Introduction to photosynthesis

Nature of light

Pigments

Light reactions

Calvin cycle and C4


Introduction to photosynthesis

Photosynthesis is a complex series of reactions that evolved millions of years ago, but as far as we know has remained pretty conservative over the long period.

There are a number of potentially good reasons for this:

The first advantage of this system is that the starting reactants are cheap and relatively plentiful.
Both CO2 and H2O diffuse into the plant, and except in extreme environments can be obtained without
a large investment energetically. This is not to say that a greater supply doesn't increase productivity,
but that on the average the materials are available and relatively cheaply obtained.

Second, CO2 is stable and contains little chemical energy, so lots of energy can be deposited into these compounds. At the same time, the carbohydrates produced are also stable and nonreactive, thus once energy is gained it can be held in storage for long periods of time. For long-lived species ( or their seed) this is an important consideration.

Third, everything involved as starting initials and final products are nontoxic ( at least at the levels involved).

The energetics of photosynthesis.

The basic reaction involved in photosynthesis is :

nCO2 + nH20 -> (CH2O)n + nH2O

What we have here is the reduction of the C of CO2 from the +4 oxidation state to the +0 oxidation state.

The reverse of this reaction is a combustion reaction (the one we and plants use in our bodies to produce ATP), that produces large amounts of energy. Thus it makes sense that plants need energy to do the reverse of the combustion reaction.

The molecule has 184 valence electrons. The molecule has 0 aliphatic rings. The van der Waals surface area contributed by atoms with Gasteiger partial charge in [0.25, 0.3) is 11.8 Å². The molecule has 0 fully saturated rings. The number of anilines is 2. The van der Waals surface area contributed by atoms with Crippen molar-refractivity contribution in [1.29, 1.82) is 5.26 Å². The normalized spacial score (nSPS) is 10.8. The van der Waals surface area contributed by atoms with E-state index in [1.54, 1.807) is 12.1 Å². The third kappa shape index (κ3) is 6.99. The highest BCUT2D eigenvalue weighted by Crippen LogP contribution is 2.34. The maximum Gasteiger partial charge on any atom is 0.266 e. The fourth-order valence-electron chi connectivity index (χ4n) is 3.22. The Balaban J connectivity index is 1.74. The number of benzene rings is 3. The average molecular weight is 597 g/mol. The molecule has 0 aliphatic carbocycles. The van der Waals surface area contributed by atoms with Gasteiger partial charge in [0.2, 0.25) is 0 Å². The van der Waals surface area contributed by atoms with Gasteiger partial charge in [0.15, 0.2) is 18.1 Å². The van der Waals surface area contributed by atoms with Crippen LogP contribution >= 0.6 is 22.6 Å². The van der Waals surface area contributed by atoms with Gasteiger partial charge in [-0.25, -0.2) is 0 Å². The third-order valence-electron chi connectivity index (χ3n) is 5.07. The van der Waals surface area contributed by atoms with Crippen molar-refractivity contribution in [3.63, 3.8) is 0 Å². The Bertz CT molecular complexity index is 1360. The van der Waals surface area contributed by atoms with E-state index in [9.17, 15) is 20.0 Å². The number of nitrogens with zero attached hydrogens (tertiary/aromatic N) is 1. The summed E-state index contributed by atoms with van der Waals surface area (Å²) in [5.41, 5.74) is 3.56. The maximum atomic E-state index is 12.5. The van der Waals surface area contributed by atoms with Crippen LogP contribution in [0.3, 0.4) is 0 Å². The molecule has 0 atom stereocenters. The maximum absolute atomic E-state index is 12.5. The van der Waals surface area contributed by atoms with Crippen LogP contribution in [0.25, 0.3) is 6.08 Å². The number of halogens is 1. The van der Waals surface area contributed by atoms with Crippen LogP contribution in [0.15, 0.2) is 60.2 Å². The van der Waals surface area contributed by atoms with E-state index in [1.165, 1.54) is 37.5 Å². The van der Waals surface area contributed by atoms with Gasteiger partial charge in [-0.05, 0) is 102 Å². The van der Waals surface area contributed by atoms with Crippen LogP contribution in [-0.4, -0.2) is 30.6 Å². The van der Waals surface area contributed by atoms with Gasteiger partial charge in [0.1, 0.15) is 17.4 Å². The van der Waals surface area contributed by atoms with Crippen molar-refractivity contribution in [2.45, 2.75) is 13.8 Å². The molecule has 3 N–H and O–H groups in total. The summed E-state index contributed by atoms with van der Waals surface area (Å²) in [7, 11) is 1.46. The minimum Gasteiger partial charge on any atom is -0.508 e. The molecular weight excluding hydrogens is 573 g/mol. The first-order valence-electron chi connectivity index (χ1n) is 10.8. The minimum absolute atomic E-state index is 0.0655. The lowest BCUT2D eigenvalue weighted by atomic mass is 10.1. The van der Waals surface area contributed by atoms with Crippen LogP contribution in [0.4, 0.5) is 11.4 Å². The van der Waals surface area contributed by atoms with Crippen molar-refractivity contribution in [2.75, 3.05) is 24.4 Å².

Plants have to break the bonds of two stable compounds, CO2 and H2O, rearrange electrons,and produce two compounds which are less stable relative to the first two. It would not be profitable for the plants to do this using their own energy. Instead plants use what an energy source that is readily available to them, light.

The process of photosynthesis essential involves removing e- from the oxygen in water and redistributing them around the carbons which come from the CO2. This is a redox reaction. The two half reactions are:

2nH2O ->nO2 + 4ne- + 4nH+ (oxidation)

which leads to production of ATP + NADP

This reaction uses the suns energy to remove electrons from the H2O in Photosystem II of the light reactions. Again this is not something that is easily done. We have seen before that oxygen tends to hold on to electrons tightly. It is the same in this case.

Location: chloroplast membranes

4nH+ + 4ne- + nCO2 -> (CH20)n + nH2O (reduction)

 

This reaction is what essentially happens in the dark reaction.

Location: stroma

 

A last critical consideration of the process is the structure that is necessary for these reactions to occur.

 

A chloroplast is a series of membranes that create compartments that are separate from each other. Hence the membranes can be used to create chemical gradients between compartments. Chloroplasts create different proton concentrations between the thylakoid space, and the stroma. The pH of the thylakoid space is around 5, and the pH of the stroma is around 8.

 Next: Nature of light